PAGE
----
Welcome to VOCIFERY, my attempt to re-watch every piece of media in the Marvel Cinematic Universe – every movie, every television series, every one-shot, every web series, and every tie-in comic book, using the Wikipedia entry on the MCU as a guide, before the release of Avengers 4 in May 2019. Join me as I write my thoughts about what I’m seeing, as I see it!
Also, spoilers follow – if you’re worried about that kind of thing, view before reading.
Iron Man 2: Agents Of S.H.I.E.L.D. (2010)
Captain America: First Vengeance (2011)
The idea of these prequel comics is simple: show the events leading up to what we see on the screen, providing a little more backstory about the characters and moments that we love (or, in the case of a prelude, are going to love).
Sometimes the prequels are done well; in cinema, Rupert Wyatt’s Apes films or Matthew Vaughn’s X-Men: First Class are examples of a prequel adding something of value to a story, even though both examples are prequels to films that left a lot of story to be told. TV’s Better Call Saul is an example, too.
Sometimes prequels can be bad – and usually it’s when the prequel tells a story nobody was asking for. Like the origin of the xenomorphs told in Prometheus and Covenant, the prequels to Ridley Scott’s Alien. Nobody wanted to know about the xenomorphs. And the fact that Scott spent two movies (and counting) on it shows just how much he misunderstands the success of the Alien franchise.
Most of the time, prequels are just very meh. Think about Indiana Jones And The Temple Of Doom, or Fantastic Beasts And Where To Find Them, or TV’s Gotham. They are all just … they’re fine. Each of them has some good moments. They can entertain. But they leave you with the sense that they didn’t really need to exist.
The pair of tie-in comics that were released between Iron Man 2 in 2010 and Captain America: The First Avenger in 2011 definitely seem a bit meh. There are a few good moments. But I don’t know that any of them provided any valuable information that enhances my understanding of the films they tie in to.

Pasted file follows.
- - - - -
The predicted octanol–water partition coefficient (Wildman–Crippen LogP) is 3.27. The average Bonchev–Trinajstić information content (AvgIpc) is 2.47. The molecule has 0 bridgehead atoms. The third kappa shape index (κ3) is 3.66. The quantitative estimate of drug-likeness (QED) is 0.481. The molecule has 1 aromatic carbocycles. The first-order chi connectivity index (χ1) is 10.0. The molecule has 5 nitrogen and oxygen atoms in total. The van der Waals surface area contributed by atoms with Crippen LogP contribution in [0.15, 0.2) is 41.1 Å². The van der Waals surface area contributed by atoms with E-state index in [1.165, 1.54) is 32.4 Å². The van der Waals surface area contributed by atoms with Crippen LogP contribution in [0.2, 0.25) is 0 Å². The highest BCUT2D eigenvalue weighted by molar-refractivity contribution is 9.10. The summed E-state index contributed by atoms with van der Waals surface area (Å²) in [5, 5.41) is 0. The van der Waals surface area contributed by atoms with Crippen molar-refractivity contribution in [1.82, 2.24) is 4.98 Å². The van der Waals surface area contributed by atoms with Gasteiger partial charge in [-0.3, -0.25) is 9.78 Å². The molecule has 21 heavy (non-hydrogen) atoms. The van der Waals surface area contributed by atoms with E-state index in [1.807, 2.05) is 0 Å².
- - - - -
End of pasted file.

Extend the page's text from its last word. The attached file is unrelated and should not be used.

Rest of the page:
Iron Man 2: Agents Of S.H.I.E.L.D. tells three stories about the main agents we met in Iron Man 2 – SHIELD director Nick Fury, Agent Phil Coulson, and operative Natasha Romanoff – going about their day to day life as a vital cog in the humongous spy agency they work for.
We find Fury keeping tabs on Stark, with an eye to recruiting him to the Avenger Initiative, in a series of scenes in which Stark is taking out a Ten Rings cell; it is presumably set between Iron Man and Iron Man 2. Coulson, meanwhile, is shown testing out a new agent named Hendricks who – as best I can tell – doesn’t show up in the MCU ever again.
Romanoff’s story adds the least value of the three. We follow Black Widow as she is assigned the identity of Natalie Rushman, a notary working in Stark Industries’ legal department, then follow her as she visits the cafeteria, experiences some casual sexual harassment, and sabotages her boss to get in front of Stark (leading to her first scene in Iron Man 2).
All three don’t really tell us anything we need to know. It’s very much implied in both Iron Man movies that Fury is spying on Stark, and the Coulson and Black Widow stories are no more than bland.
Captain America: First Vengeance is a little more interesting. The series of books is ostensibly a series of flashbacks to events that take place before Captain America: The First Avenger begins – Rogers, as a child, saying goodbye to his mother and meeting Bucky; Schmidt pitching his ideas to the Fuhrer before the rise of Hydra; Howard Stark being recruited by Colonel Philips to join the Strategic Science Reserve (SSR).
All of these stories are framed by a Captain America mission to one of Schmidt’s bases in 1944, which – I think – places it between the second and third act of the film, after Cap becomes aware of Schmidt (now the Red Skull) and rescues Bucky, but before the fateful mission in the final act of the movie.
I guess the books are interesting inasmuch as they show just how Schmidt gets a foothold within the Third Reich; after bitter rejection by one of Hitler’s men, he finds himself recruited by Himmler and the SS, eventually setting up his mystical experiments within that portion of the Reich, with the help of Arnim Zola and an unwilling Erskine.
The story of Erskine is interesting too. For whatever reason, I don’t know that I was aware that he was directly responsible for turning Schmidt into the Red Skull, after a version of his super-soldier formula has a devastating side effect. His rescue by Howard Stark and an early version of Agent Thirteen, and his recruitment into the SSR as a traitor to the Fuhrer, leads into his finding Rogers and helping turn him into Captain America.
But, again, it doesn’t really justify its existence in any way. The key details about Schmidt and Erskine are explained within Captain America: The First Avenger. In many ways, the comics are just adding unnecessary word count to a story that will be told more succinctly on screen.
Neither comic was a terrible read. But I feel like I could’ve skipped both without missing much.